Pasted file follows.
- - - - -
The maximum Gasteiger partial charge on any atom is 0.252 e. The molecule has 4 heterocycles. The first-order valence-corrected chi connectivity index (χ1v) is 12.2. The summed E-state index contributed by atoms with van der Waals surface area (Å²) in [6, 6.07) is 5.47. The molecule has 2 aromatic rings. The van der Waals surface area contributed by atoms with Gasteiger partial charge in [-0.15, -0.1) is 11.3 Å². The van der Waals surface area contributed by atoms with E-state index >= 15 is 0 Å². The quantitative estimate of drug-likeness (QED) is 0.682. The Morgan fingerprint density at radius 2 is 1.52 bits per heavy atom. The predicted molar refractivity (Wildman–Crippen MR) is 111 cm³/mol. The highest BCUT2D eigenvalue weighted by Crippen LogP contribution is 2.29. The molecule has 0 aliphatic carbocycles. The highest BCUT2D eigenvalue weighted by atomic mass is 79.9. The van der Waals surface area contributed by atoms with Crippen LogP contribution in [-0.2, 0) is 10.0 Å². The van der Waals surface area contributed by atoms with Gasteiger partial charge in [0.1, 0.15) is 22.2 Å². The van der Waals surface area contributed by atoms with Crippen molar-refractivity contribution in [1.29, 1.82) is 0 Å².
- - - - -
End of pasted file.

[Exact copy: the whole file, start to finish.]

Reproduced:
The maximum Gasteiger partial charge on any atom is 0.252 e. The molecule has 4 heterocycles. The first-order valence-corrected chi connectivity index (χ1v) is 12.2. The summed E-state index contributed by atoms with van der Waals surface area (Å²) in [6, 6.07) is 5.47. The molecule has 2 aromatic rings. The van der Waals surface area contributed by atoms with Gasteiger partial charge in [-0.15, -0.1) is 11.3 Å². The van der Waals surface area contributed by atoms with E-state index >= 15 is 0 Å². The quantitative estimate of drug-likeness (QED) is 0.682. The Morgan fingerprint density at radius 2 is 1.52 bits per heavy atom. The predicted molar refractivity (Wildman–Crippen MR) is 111 cm³/mol. The highest BCUT2D eigenvalue weighted by Crippen LogP contribution is 2.29. The molecule has 0 aliphatic carbocycles. The highest BCUT2D eigenvalue weighted by atomic mass is 79.9. The van der Waals surface area contributed by atoms with Crippen LogP contribution in [-0.2, 0) is 10.0 Å². The van der Waals surface area contributed by atoms with Gasteiger partial charge in [0.1, 0.15) is 22.2 Å². The van der Waals surface area contributed by atoms with Crippen molar-refractivity contribution in [1.29, 1.82) is 0 Å².